Q&A: Bully on Board

Q. We have a board that just doesn’t get along. I am the president and one of the board members is a big bully. It’s really hard to deal with him and I hear from contractors that he is nasty. He wants to run it all. No matter what I or others say, he overrides us. He didn’t show his true colors until recently and its affecting the board’s ability to function. He has two more years to serve. What do I do?

                                                —Frayed Nerves

A. “I would like to say that I have never encountered this situation before, but I have – more than once,” says attorney Steve Loizzi of the Las Vegas firm HOA Lawyers Group. “Unfortunately, there are homeowners who believe that being a board member means being king or queen of the community, and act accordingly. Unfortunately for these individuals (but fortunately for the rest of the community) these actions are not consistent with the fiduciary duties of a member of the board, and may open the board and the HOA to complaints that may ultimately result in negative consequences to the entire board and to the HOA. The negative consequences could include investigatory and/or punitive measures taken by the Nevada Real Estate Division (“NRED”) and/or civil litigation that could potentially expose the HOA and its members to significant financial liability.

“Pursuant to NRS 116.31034, subsection 18, each board member is required to review the community’s governing documents, NRS 116 and NAC 116, and then complete and submit a form required by the State of Nevada entitled “Declaration of Certification of Common-Interest Community Executive Board Member” certifying that the board member understood the governing documents of the association and the provisions of NRS chapter 116 and NAC chapter 116. Within NRS 116, there are a number of sections governing behavior by board members.

“These include: NRS 116.3103, which provides that the officers and members of the executive board of a homeowners association are “fiduciaries and shall act on an informed basis, in good faith and in the honest belief that their actions are in the best interest of the board.”; NRS 116.31184, which prohibits a member of the executive board (along with other persons) from willfully and without legal authority to threaten, harass or otherwise engage in a course of conduct against the community manager, management company employees, other board members, employees of the association, another unit owner, or a guest or tenant of another unit owner if the course of conduct: (a) causes harm or serious emotional distress, or the reasonable apprehension thereof, to that person; or (b) creates a hostile environment for that person. A person that violates this provision can be criminally charged with a misdemeanor. Finally, NRS 116.31037 provides for the indemnification and defense of a member of the executive board if sued for actions undertaken in his/her role as a member of the board unless it can be proven that the member acted with willful or wanton misfeasance (an act that is legal but performed improperly) or with gross negligence.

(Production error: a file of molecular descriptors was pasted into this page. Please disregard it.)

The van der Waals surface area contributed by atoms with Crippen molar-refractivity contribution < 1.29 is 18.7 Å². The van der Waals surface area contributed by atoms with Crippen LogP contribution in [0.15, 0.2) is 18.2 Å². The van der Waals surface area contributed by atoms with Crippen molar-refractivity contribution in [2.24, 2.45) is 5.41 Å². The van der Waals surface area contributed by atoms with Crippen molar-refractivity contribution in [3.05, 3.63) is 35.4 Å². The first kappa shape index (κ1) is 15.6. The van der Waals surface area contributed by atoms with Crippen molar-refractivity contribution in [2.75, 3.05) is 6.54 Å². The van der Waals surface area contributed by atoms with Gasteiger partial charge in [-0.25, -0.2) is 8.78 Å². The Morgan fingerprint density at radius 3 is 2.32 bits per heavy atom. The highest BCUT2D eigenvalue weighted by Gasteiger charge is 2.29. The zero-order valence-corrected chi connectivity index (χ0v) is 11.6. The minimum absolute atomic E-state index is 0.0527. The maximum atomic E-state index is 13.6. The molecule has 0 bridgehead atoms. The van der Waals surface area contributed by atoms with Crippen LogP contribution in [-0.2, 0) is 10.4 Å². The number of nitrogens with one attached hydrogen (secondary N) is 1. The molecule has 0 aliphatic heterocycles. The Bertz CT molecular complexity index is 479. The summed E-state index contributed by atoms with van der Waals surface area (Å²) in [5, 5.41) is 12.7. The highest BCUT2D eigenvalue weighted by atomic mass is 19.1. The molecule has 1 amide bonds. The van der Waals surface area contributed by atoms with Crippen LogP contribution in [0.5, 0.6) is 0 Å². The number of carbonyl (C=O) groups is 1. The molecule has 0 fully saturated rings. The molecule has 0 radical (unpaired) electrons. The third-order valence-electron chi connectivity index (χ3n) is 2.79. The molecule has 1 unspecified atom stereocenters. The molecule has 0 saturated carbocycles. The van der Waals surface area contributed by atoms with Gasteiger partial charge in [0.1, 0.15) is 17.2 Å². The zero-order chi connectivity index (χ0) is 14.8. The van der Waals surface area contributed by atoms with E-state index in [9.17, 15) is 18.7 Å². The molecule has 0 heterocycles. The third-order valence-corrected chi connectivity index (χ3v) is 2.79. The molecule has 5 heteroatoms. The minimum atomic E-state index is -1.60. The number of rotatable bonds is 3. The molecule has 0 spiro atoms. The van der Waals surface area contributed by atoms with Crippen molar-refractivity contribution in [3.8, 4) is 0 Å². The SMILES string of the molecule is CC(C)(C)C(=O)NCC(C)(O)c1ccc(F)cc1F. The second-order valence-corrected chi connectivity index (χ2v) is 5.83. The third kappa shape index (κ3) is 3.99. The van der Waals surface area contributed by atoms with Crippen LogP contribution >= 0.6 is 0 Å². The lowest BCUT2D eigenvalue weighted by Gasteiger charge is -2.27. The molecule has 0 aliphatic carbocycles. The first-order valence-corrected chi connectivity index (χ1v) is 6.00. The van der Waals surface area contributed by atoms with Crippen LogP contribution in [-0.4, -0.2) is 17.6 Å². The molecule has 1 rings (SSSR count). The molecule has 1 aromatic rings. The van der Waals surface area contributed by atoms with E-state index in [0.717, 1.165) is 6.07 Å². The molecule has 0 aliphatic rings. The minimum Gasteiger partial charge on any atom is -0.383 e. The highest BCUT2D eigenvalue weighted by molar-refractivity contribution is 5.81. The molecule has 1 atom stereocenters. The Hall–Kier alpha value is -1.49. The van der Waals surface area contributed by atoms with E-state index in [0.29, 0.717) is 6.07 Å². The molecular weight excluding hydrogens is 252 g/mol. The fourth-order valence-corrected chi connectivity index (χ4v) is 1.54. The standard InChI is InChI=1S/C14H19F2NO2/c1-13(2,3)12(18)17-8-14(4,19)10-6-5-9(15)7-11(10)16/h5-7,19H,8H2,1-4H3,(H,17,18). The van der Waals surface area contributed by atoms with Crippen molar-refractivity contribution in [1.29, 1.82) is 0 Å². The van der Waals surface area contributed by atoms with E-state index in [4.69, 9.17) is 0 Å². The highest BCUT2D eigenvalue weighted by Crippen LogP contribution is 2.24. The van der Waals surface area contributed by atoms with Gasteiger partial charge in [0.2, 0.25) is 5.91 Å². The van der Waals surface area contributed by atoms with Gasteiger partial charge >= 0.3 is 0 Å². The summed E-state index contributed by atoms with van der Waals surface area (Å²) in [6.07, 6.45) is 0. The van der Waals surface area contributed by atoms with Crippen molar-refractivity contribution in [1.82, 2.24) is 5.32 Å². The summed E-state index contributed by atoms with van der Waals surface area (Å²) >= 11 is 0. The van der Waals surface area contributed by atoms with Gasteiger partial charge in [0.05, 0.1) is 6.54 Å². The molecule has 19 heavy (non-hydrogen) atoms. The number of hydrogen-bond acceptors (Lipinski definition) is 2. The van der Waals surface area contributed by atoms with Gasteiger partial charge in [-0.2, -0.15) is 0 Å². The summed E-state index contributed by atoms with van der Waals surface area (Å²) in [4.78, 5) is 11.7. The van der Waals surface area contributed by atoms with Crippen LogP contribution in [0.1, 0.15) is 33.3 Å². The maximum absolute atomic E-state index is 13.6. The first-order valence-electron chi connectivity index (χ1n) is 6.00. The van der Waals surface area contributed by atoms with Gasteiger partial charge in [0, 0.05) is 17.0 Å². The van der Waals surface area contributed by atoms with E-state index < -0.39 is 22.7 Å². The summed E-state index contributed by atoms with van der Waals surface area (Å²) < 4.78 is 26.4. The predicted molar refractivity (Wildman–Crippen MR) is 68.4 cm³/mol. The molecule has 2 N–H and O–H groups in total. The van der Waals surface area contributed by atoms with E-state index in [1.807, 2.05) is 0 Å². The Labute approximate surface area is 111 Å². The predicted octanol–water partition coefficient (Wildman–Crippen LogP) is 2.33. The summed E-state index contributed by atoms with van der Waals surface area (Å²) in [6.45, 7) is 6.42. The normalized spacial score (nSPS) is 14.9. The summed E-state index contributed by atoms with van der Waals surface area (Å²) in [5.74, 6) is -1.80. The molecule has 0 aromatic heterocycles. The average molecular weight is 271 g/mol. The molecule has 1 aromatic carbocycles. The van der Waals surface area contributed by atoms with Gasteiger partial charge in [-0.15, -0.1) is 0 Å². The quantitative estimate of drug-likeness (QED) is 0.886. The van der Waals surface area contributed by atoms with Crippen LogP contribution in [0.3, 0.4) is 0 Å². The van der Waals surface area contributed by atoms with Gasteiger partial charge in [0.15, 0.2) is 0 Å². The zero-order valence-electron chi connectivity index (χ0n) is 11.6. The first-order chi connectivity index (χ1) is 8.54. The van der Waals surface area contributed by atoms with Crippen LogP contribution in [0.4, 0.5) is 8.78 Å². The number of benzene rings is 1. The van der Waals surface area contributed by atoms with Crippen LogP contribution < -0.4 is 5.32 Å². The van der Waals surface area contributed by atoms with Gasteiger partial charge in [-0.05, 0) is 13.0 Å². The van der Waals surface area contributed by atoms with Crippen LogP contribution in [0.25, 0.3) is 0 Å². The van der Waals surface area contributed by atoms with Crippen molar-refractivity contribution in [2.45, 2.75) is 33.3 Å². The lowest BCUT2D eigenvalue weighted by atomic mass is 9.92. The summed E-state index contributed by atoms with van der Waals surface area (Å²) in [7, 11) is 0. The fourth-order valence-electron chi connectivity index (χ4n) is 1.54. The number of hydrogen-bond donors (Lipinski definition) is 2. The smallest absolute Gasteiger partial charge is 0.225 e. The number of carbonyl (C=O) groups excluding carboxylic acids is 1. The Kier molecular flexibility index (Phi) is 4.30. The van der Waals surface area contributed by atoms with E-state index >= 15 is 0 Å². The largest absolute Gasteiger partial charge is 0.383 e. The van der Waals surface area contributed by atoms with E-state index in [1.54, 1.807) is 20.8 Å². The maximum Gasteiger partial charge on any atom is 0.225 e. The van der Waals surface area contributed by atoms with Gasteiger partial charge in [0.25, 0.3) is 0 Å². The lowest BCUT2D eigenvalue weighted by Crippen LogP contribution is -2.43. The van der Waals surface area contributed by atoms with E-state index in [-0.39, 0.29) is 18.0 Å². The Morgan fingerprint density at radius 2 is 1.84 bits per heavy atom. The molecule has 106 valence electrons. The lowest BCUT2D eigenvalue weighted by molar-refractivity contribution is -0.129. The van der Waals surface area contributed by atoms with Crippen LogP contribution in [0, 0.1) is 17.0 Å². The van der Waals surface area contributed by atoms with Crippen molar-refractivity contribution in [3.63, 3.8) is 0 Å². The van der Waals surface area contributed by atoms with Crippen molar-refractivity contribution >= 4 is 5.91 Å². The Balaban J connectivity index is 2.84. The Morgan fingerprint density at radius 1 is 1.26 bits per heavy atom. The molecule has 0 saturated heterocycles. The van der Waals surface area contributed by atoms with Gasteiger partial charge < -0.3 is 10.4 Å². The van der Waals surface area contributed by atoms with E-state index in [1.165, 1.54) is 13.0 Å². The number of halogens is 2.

“Bullying vendors and/or other board members, being nasty and abusive to vendors and/or other board members, and trying to overrun the democracy created by having a board of directors (plural) to create a dictatorship is: (a) not acting in good faith or in the best interest of the board, and (b) at a minimum, gross negligence if not intentional misfeasance – meaning this tyrant of a board member will not be indemnified or defended by the community, and may end up with personal liability that he has to pay out of his own pocket. Simply put, this board member is violating his fiduciary duties as well as other portions of the statutes governing these communities.

“The remaining members of the board have four options: 1.) do nothing and just allow this conduct to continue (not recommended); 2.) ask the HOA’s attorney to send a letter to the board member advising him that his conduct is illegal and violates his fiduciary duty to the board and the community, and demand his resignation; or 3.) pursue removal of this board member via the removal process set forth in NRS 116.31036; or 4.) file a complaint with Real Estate Division through the Office of the Ombudsman whereby this board member’s violations of the rules are reported to them, and request that they do an investigation into his actions and punish him for his actions under NRS 116.745 through 116.795.

“Dealing with this type of person on the board is never easy, but there are options for putting a stop to it. The bottom line: don’t sit back and allow it to continue.”

Related Articles

Board Dysfunction

Identifying – and Repairing – Internal Issues

Managing Board Conflict

How to Maintain Harmony

Q&A: When a Sex Offender Moves In

Q&A: When a Sex Offender Moves In